OH boy, September is intense for us school-ish folks! Lots of meetings and organizing (and re-organizing!) caseloads, and figuring out which cute little mini-student matches up to a name on the list.
For me, it has been such a welcome breath of fresh air! It reminds me what I love about my career and that makes me oh.so.happy! (clap along...if you feel like a room without a roof...because I'm happy.... - sorry if you didn't want that great song in your head for the rest of the day!)
My primary contract this fall is with preschool and kindergarten kids in a school division that believes really strongly in the value of play for kids. I found the evidence in this video we watched on Monday to be quite compelling.
I think lots of us like to say that we value play...at least in theory. Or maybe when it occupies our kids so we can make supper or check facebook, if I'm being really honest! But many of us adults have kind of forgotten how to play - it's a good thing that it often comes naturally for kids, so we can follow their lead and let them decide how it's going to be, and that is good for both the adult and the child! It can be kind of overwhelming at first to let go of our own agenda and just play with kids. (thoughts coming through our minds might be something like...shouldn't we TEACH them? how will we know what they have learned? Where are the rules? ha!). It has been really rewarding for me as a mom to watch my children's imaginations blossom and to watch them love playing together.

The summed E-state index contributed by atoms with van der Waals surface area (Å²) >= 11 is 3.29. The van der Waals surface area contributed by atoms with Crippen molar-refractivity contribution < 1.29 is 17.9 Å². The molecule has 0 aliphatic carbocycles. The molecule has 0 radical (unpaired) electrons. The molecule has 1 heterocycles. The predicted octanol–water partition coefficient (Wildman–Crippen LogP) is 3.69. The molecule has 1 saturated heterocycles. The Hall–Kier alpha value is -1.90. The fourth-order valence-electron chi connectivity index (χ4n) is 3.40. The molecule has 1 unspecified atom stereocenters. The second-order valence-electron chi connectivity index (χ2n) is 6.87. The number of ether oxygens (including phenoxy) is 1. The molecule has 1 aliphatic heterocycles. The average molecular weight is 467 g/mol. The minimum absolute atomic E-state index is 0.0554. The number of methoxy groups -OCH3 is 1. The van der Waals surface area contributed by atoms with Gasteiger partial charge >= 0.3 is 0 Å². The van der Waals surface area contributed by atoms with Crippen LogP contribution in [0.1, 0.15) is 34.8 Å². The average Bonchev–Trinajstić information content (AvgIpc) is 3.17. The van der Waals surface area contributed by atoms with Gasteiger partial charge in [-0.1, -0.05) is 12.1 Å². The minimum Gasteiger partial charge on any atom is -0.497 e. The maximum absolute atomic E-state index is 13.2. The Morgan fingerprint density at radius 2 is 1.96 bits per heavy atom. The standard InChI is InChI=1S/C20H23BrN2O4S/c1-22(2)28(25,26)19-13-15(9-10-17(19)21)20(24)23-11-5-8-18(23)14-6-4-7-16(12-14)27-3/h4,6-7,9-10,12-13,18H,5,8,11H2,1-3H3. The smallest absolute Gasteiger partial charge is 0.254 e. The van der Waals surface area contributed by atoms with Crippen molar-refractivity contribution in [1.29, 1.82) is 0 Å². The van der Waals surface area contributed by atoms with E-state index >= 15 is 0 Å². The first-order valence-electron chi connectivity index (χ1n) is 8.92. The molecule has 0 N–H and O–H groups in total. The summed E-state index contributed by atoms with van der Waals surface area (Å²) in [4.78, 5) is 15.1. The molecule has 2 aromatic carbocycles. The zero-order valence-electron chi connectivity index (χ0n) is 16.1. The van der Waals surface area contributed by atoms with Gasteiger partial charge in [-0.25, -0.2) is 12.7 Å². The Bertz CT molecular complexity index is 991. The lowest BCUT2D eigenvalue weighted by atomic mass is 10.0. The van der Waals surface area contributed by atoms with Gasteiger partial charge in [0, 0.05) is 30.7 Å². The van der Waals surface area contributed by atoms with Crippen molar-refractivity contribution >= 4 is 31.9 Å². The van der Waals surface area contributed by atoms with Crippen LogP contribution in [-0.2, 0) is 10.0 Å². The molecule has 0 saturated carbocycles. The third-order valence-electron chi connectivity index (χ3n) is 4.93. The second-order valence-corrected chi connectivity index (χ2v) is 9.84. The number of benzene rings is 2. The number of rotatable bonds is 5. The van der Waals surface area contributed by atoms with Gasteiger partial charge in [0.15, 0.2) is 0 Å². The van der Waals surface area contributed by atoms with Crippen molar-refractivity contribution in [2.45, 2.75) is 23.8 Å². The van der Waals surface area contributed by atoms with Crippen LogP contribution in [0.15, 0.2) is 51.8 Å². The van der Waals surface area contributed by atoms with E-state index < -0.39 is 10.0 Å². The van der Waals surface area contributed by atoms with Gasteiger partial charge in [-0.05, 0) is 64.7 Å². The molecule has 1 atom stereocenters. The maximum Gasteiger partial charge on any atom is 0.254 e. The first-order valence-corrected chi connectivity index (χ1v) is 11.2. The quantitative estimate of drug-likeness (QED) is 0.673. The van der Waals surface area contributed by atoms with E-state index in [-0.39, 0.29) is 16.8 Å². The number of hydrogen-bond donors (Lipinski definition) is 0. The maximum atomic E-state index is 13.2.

As an SLP, it is a shift in thinking to challenge myself so that I can address the speech and language goals of my students through following their lead in play in a classroom setting. It takes an open mind, and I am making an effort to really try it and find my way through it. I had a great time today...I played a lot! I drove cars and worked on several concept words and built rapport with two little girls, I played at a ship and worked on 'sh' with a slightly older boy with good language skills, and I did some puzzles with some boys who get frustrated easily. I also did a lot of collaborative 'cleaning up'. I don't know how it's going to look on a contact note yet, or how I will remember what to work on with each student, or whether I'll feel like I'm really doing my job. But I'm looking forward to trying this out, and it touches on concepts that resonate really deeply with me.
I'll keep you posted! But in the meantime, I will be playing with a purpose!